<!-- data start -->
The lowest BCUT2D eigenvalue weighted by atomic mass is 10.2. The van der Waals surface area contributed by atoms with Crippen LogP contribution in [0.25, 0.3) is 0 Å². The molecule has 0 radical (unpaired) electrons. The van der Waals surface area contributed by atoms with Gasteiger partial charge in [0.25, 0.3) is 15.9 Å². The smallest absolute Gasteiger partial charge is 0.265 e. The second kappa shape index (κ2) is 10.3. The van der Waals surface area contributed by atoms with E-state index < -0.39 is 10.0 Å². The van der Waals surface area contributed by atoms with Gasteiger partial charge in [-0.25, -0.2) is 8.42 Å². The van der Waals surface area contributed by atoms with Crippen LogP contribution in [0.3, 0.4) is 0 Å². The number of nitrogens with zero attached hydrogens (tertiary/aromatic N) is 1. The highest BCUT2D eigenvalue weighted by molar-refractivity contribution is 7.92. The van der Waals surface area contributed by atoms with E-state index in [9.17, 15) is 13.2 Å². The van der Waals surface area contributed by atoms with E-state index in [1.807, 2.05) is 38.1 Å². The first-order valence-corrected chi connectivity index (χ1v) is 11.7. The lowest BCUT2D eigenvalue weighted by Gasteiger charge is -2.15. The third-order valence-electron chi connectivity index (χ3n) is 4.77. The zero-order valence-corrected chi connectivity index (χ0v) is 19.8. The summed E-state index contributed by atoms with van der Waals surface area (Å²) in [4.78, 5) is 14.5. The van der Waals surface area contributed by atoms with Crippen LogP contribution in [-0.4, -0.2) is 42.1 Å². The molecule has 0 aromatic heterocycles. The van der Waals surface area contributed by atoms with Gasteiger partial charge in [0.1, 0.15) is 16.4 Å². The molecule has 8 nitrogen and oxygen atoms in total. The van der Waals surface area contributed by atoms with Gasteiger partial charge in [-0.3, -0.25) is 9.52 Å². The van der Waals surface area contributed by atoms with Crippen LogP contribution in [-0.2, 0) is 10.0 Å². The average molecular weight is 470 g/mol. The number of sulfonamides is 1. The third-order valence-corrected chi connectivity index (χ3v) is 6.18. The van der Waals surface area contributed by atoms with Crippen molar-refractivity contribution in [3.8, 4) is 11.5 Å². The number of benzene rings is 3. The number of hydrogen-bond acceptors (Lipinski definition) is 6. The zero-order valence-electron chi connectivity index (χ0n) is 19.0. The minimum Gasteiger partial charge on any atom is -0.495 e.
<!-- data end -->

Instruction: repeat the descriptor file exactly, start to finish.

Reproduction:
The lowest BCUT2D eigenvalue weighted by atomic mass is 10.2. The van der Waals surface area contributed by atoms with Crippen LogP contribution in [0.25, 0.3) is 0 Å². The molecule has 0 radical (unpaired) electrons. The van der Waals surface area contributed by atoms with Gasteiger partial charge in [0.25, 0.3) is 15.9 Å². The smallest absolute Gasteiger partial charge is 0.265 e. The second kappa shape index (κ2) is 10.3. The van der Waals surface area contributed by atoms with E-state index < -0.39 is 10.0 Å². The van der Waals surface area contributed by atoms with Gasteiger partial charge in [-0.25, -0.2) is 8.42 Å². The van der Waals surface area contributed by atoms with Crippen LogP contribution in [0.3, 0.4) is 0 Å². The number of nitrogens with zero attached hydrogens (tertiary/aromatic N) is 1. The highest BCUT2D eigenvalue weighted by molar-refractivity contribution is 7.92. The van der Waals surface area contributed by atoms with E-state index in [9.17, 15) is 13.2 Å². The van der Waals surface area contributed by atoms with E-state index in [1.807, 2.05) is 38.1 Å². The first-order valence-corrected chi connectivity index (χ1v) is 11.7. The lowest BCUT2D eigenvalue weighted by Gasteiger charge is -2.15. The third-order valence-electron chi connectivity index (χ3n) is 4.77. The zero-order valence-corrected chi connectivity index (χ0v) is 19.8. The summed E-state index contributed by atoms with van der Waals surface area (Å²) in [4.78, 5) is 14.5. The van der Waals surface area contributed by atoms with Crippen LogP contribution in [-0.4, -0.2) is 42.1 Å². The molecule has 0 aromatic heterocycles. The van der Waals surface area contributed by atoms with Gasteiger partial charge in [0.1, 0.15) is 16.4 Å². The molecule has 8 nitrogen and oxygen atoms in total. The van der Waals surface area contributed by atoms with Gasteiger partial charge in [-0.3, -0.25) is 9.52 Å². The van der Waals surface area contributed by atoms with Crippen LogP contribution in [-0.2, 0) is 10.0 Å². The average molecular weight is 470 g/mol. The number of sulfonamides is 1. The third-order valence-corrected chi connectivity index (χ3v) is 6.18. The van der Waals surface area contributed by atoms with Crippen molar-refractivity contribution in [3.8, 4) is 11.5 Å². The number of benzene rings is 3. The number of hydrogen-bond acceptors (Lipinski definition) is 6. The zero-order valence-electron chi connectivity index (χ0n) is 19.0. The minimum Gasteiger partial charge on any atom is -0.495 e.